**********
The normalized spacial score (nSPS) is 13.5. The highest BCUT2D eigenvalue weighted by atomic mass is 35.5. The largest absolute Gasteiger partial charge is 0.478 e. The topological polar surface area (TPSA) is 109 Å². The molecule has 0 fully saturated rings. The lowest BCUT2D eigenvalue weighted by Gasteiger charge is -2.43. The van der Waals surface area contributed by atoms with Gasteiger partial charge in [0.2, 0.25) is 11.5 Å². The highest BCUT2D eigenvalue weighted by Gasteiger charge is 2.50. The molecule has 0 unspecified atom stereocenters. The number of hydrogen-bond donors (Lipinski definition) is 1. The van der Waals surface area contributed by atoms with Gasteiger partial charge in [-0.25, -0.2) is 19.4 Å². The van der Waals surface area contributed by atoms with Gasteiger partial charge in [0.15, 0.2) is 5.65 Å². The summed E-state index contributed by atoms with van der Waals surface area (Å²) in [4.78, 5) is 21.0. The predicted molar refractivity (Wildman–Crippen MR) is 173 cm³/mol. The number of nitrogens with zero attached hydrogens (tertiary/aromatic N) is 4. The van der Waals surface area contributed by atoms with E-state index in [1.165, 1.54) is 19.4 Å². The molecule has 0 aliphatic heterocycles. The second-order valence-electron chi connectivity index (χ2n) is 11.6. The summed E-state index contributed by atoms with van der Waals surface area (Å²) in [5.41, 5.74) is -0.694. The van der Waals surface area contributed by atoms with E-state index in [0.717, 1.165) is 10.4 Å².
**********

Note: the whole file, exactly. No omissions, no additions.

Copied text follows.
The normalized spacial score (nSPS) is 13.5. The highest BCUT2D eigenvalue weighted by atomic mass is 35.5. The largest absolute Gasteiger partial charge is 0.478 e. The topological polar surface area (TPSA) is 109 Å². The molecule has 0 fully saturated rings. The lowest BCUT2D eigenvalue weighted by Gasteiger charge is -2.43. The van der Waals surface area contributed by atoms with Gasteiger partial charge in [0.2, 0.25) is 11.5 Å². The highest BCUT2D eigenvalue weighted by Gasteiger charge is 2.50. The molecule has 0 unspecified atom stereocenters. The number of hydrogen-bond donors (Lipinski definition) is 1. The van der Waals surface area contributed by atoms with Gasteiger partial charge in [-0.25, -0.2) is 19.4 Å². The van der Waals surface area contributed by atoms with Gasteiger partial charge in [0.15, 0.2) is 5.65 Å². The summed E-state index contributed by atoms with van der Waals surface area (Å²) in [4.78, 5) is 21.0. The predicted molar refractivity (Wildman–Crippen MR) is 173 cm³/mol. The number of nitrogens with zero attached hydrogens (tertiary/aromatic N) is 4. The van der Waals surface area contributed by atoms with E-state index in [1.165, 1.54) is 19.4 Å². The molecule has 0 aliphatic heterocycles. The second-order valence-electron chi connectivity index (χ2n) is 11.6. The summed E-state index contributed by atoms with van der Waals surface area (Å²) in [5.41, 5.74) is -0.694. The van der Waals surface area contributed by atoms with E-state index in [0.717, 1.165) is 10.4 Å².